1.  For dressing:  mash anchovies and garlic together to make a paste.  Beat in eggs and lemon juice until smooth.  Beating constantly with a whisk, slowly add in olive oil to form an emulsion.  Add in Parmesan cheese and season to taste.  Place in refrigerator while you prepare remaining components.

2.  In a sanitized kitchen sink fill with potable water, rinse the chopped romaine and drain thoroughly; reserve in refrigerator.  Blanch green beans in boiling water, shocking afterwards in ice water to halt cooking process; drain and reserve in fridge.  Prepare hard-boiled eggs, peel and chill.  Season steak with kosher salt and cracked black pepper, and in a sauté pan over high-heat, sear steaks on both sides.  When desired doneness is reached, place steaks on a plate, cover with foil, and allow to rest for ten minutes before slicing.

3.  In a large bowl, toss romaine with desired amount of dressing.  Plate each serving with a mound of dressed romaine, and arrange haricot vert, eggs, steak, and tomatoes on top.  Garnish each salad with crumbled blue cheese.

Apricot chicken with balsamic and pistachios

Your voice in the culinary conversation

Originally appeared in the November 1, 2012 edition of the Southside Times.

Giving credit where credit is due, I owe my colleague, chef Jodi Traub, a nod of thanks for this week’s recipe.  “I was looking for a new way to serve cornish game hens,” says Traub, who has a penchant for recipes with complicated flavor combinations.  “Brining,” she points out, “is the key to making the birds so succulent.”  But Traub also gives a nod to the original dish, explaining that she’d made some alterations to a recipe she’d discovered on a popular cooking website.

And in keeping with this perpetual cycle of recipe tinkering, that’s what I’ve done here:  replacing the game hens with chicken thighs and making my own minor variations.  Chicken thighs are woefully economic and, when properly prepared, succulent and flavorful.  I’ve also employed a bit of stock to add some cooking liquid to the braising mixture.

Traub often serves rice pilaf and steamed green beans as accompaniments for this dish, but I encourage you to devise your own favorite combination.  In fact, that’s what this is all about, right?—taking these recipes and coming up with your own gastronomic permutations and alterations.  So don’t be shy:  join the culinary conversation.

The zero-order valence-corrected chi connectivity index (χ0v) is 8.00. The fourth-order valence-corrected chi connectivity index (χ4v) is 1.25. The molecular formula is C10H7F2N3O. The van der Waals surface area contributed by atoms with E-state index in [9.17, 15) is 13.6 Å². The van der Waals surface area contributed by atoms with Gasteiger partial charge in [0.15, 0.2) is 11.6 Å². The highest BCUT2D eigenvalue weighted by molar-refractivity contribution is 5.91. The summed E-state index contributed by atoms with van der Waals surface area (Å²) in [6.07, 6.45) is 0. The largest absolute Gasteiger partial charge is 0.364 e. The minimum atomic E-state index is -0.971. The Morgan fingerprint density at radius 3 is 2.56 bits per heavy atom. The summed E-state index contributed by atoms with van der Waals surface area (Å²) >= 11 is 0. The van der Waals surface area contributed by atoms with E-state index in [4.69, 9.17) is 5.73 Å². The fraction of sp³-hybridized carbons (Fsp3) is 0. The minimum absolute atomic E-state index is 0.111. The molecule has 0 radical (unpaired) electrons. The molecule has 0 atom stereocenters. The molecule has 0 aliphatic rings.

Apricot chicken with balsamic and pistachios

Serves 2

  • Brining solution: ½ cup sea salt plus 40 fluid ounces water
  • 4 medium chicken thighs
  • As needed, olive oil
  • ½ onion, small dice
  • 1 clove garlic, minced
  • 1 tablespoon all-purpose flour
  • ¼ cup balsamic vinegar plus ¾ cup water
  • ½ cup apricot preserves
  • ¾ cup chopped dried apricots
  • ¼ cup chopped, shelled pistachios
  • As needed, chopped fresh parsley
  • To taste, kosher salt and cracked black pepper

1.  In a large pot, warm water and dissolve sea salt for brine.  Allow mixture to cool completely before pouring over thighs in a container large enough to cover thighs.  Soak in brine for at least 2 hours.  Afterwards, remove from solution and pat dry.

2.  Preheat oven to 400° F.  Heat olive oil in a high-side sauté pan; season skin-side of thighs with kosher salt and cracked black pepper, and pan-sear thighs (skin-side down) until exterior is golden brown and crispy.  Remove chicken from pan and reserve on plate.

3.  Add onions and cook until translucent and tender; add garlic and sweat briefly.  Add a bit of oil along with flour, stir to form a paste (called a roux).  Add in balsamic and water; stir in apricot preserves.  Return thighs (along with rendered juices) to pan and cover; place in oven for fifteen to twenty minutes, or until thighs juices are running clear.

4.  Remove braised thighs and keep warm.  Strain braising liquid through a colander or chinois and keep warm.  If you like, add a bit of chopped apricot to this sauce.  Serve thighs with sauce, and garnish with chopped apricot, parsley, and pistachios.